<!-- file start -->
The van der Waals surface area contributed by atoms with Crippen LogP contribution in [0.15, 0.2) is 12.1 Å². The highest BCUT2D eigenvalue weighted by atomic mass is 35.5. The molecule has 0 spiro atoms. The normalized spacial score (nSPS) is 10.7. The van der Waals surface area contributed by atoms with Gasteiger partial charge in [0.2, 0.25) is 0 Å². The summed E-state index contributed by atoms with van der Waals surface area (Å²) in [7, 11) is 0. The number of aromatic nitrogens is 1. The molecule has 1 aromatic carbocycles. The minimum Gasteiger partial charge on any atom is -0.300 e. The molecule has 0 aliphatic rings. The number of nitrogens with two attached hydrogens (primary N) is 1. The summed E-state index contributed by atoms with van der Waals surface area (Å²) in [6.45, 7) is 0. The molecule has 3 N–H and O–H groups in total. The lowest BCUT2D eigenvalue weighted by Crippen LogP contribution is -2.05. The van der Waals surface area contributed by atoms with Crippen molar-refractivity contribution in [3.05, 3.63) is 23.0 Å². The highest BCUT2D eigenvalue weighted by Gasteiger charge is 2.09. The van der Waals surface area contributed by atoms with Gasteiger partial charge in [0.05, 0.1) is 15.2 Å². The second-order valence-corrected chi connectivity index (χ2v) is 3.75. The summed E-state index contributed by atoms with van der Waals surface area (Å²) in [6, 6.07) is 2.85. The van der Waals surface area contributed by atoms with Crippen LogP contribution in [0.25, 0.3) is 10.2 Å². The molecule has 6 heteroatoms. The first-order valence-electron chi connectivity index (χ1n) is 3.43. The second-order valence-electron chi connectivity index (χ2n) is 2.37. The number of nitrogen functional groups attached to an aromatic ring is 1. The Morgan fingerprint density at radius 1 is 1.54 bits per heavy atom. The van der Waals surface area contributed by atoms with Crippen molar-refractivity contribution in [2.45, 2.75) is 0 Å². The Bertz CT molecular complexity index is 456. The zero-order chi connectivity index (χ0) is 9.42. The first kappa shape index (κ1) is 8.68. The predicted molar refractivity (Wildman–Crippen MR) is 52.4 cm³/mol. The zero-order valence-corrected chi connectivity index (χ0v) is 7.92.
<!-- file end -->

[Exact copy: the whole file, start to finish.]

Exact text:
The van der Waals surface area contributed by atoms with Crippen LogP contribution in [0.15, 0.2) is 12.1 Å². The highest BCUT2D eigenvalue weighted by atomic mass is 35.5. The molecule has 0 spiro atoms. The normalized spacial score (nSPS) is 10.7. The van der Waals surface area contributed by atoms with Gasteiger partial charge in [0.2, 0.25) is 0 Å². The summed E-state index contributed by atoms with van der Waals surface area (Å²) in [7, 11) is 0. The number of aromatic nitrogens is 1. The molecule has 1 aromatic carbocycles. The minimum Gasteiger partial charge on any atom is -0.300 e. The molecule has 0 aliphatic rings. The number of nitrogens with two attached hydrogens (primary N) is 1. The summed E-state index contributed by atoms with van der Waals surface area (Å²) in [6.45, 7) is 0. The molecule has 3 N–H and O–H groups in total. The lowest BCUT2D eigenvalue weighted by Crippen LogP contribution is -2.05. The van der Waals surface area contributed by atoms with Crippen molar-refractivity contribution in [3.05, 3.63) is 23.0 Å². The highest BCUT2D eigenvalue weighted by Gasteiger charge is 2.09. The van der Waals surface area contributed by atoms with Gasteiger partial charge in [0.05, 0.1) is 15.2 Å². The second-order valence-corrected chi connectivity index (χ2v) is 3.75. The summed E-state index contributed by atoms with van der Waals surface area (Å²) in [6, 6.07) is 2.85. The van der Waals surface area contributed by atoms with Crippen LogP contribution in [0.25, 0.3) is 10.2 Å². The molecule has 6 heteroatoms. The first-order valence-electron chi connectivity index (χ1n) is 3.43. The second-order valence-electron chi connectivity index (χ2n) is 2.37. The number of nitrogen functional groups attached to an aromatic ring is 1. The Morgan fingerprint density at radius 1 is 1.54 bits per heavy atom. The van der Waals surface area contributed by atoms with Crippen molar-refractivity contribution in [2.45, 2.75) is 0 Å². The Bertz CT molecular complexity index is 456. The zero-order chi connectivity index (χ0) is 9.42. The first kappa shape index (κ1) is 8.68. The predicted molar refractivity (Wildman–Crippen MR) is 52.4 cm³/mol. The zero-order valence-corrected chi connectivity index (χ0v) is 7.92.